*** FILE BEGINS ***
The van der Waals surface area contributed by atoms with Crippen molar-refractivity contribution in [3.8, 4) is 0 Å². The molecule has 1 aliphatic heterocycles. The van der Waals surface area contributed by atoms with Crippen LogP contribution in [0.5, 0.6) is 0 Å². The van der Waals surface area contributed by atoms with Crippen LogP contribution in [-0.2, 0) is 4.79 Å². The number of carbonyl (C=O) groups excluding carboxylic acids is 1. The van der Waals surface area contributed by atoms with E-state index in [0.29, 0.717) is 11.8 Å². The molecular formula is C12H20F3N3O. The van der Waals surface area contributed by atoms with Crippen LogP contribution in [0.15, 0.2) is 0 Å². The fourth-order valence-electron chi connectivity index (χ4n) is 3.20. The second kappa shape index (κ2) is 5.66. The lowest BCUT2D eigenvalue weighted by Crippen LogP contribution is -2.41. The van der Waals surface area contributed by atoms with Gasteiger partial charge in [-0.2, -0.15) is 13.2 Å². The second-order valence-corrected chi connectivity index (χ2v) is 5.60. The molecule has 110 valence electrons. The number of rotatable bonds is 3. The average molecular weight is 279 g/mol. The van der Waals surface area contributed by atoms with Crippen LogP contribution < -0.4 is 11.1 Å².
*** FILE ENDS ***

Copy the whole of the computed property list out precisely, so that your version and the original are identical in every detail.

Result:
The van der Waals surface area contributed by atoms with Crippen molar-refractivity contribution in [3.8, 4) is 0 Å². The molecule has 1 aliphatic heterocycles. The van der Waals surface area contributed by atoms with Crippen LogP contribution in [0.5, 0.6) is 0 Å². The van der Waals surface area contributed by atoms with Crippen LogP contribution in [-0.2, 0) is 4.79 Å². The number of carbonyl (C=O) groups excluding carboxylic acids is 1. The van der Waals surface area contributed by atoms with E-state index in [0.29, 0.717) is 11.8 Å². The molecular formula is C12H20F3N3O. The van der Waals surface area contributed by atoms with Crippen LogP contribution in [0.15, 0.2) is 0 Å². The fourth-order valence-electron chi connectivity index (χ4n) is 3.20. The second kappa shape index (κ2) is 5.66. The lowest BCUT2D eigenvalue weighted by Crippen LogP contribution is -2.41. The van der Waals surface area contributed by atoms with Gasteiger partial charge in [-0.2, -0.15) is 13.2 Å². The second-order valence-corrected chi connectivity index (χ2v) is 5.60. The molecule has 110 valence electrons. The number of rotatable bonds is 3. The average molecular weight is 279 g/mol. The van der Waals surface area contributed by atoms with Crippen LogP contribution < -0.4 is 11.1 Å².